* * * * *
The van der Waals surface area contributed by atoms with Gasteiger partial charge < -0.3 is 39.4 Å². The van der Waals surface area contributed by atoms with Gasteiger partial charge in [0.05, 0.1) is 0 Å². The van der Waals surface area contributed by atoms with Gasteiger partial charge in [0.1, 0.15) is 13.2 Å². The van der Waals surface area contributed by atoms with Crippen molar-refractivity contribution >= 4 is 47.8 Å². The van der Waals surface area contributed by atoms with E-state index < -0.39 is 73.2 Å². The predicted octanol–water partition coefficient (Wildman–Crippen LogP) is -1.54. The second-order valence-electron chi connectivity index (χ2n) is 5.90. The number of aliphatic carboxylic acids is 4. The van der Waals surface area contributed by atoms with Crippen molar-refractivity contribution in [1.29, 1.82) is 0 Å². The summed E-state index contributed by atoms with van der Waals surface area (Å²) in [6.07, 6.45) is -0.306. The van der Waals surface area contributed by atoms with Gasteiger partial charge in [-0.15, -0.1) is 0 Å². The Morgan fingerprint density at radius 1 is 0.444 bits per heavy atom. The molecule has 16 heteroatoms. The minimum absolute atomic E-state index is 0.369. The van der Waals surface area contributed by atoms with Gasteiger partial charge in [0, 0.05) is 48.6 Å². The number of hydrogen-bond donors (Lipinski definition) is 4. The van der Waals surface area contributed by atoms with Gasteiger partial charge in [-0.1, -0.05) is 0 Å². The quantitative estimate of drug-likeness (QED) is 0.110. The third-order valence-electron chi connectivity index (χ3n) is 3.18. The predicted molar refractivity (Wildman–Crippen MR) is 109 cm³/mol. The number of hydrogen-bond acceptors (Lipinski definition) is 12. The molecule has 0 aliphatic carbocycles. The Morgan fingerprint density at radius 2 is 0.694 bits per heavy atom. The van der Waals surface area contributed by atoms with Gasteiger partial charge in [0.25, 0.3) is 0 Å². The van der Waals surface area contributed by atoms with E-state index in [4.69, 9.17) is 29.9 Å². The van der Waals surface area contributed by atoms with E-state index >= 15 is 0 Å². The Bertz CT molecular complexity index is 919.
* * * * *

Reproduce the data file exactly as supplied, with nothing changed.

The van der Waals surface area contributed by atoms with Gasteiger partial charge < -0.3 is 39.4 Å². The van der Waals surface area contributed by atoms with Gasteiger partial charge in [0.05, 0.1) is 0 Å². The van der Waals surface area contributed by atoms with Gasteiger partial charge in [0.1, 0.15) is 13.2 Å². The van der Waals surface area contributed by atoms with Crippen molar-refractivity contribution >= 4 is 47.8 Å². The van der Waals surface area contributed by atoms with E-state index < -0.39 is 73.2 Å². The predicted octanol–water partition coefficient (Wildman–Crippen LogP) is -1.54. The second-order valence-electron chi connectivity index (χ2n) is 5.90. The number of aliphatic carboxylic acids is 4. The van der Waals surface area contributed by atoms with Crippen molar-refractivity contribution in [1.29, 1.82) is 0 Å². The summed E-state index contributed by atoms with van der Waals surface area (Å²) in [6.07, 6.45) is -0.306. The van der Waals surface area contributed by atoms with Gasteiger partial charge in [-0.15, -0.1) is 0 Å². The Morgan fingerprint density at radius 1 is 0.444 bits per heavy atom. The molecule has 16 heteroatoms. The minimum absolute atomic E-state index is 0.369. The van der Waals surface area contributed by atoms with Gasteiger partial charge in [0, 0.05) is 48.6 Å². The number of hydrogen-bond donors (Lipinski definition) is 4. The van der Waals surface area contributed by atoms with Gasteiger partial charge in [-0.1, -0.05) is 0 Å². The quantitative estimate of drug-likeness (QED) is 0.110. The third-order valence-electron chi connectivity index (χ3n) is 3.18. The predicted molar refractivity (Wildman–Crippen MR) is 109 cm³/mol. The number of hydrogen-bond acceptors (Lipinski definition) is 12. The molecule has 0 aliphatic carbocycles. The Morgan fingerprint density at radius 2 is 0.694 bits per heavy atom. The van der Waals surface area contributed by atoms with Gasteiger partial charge in [0.25, 0.3) is 0 Å². The van der Waals surface area contributed by atoms with E-state index in [4.69, 9.17) is 29.9 Å². The van der Waals surface area contributed by atoms with E-state index >= 15 is 0 Å². The Bertz CT molecular complexity index is 919.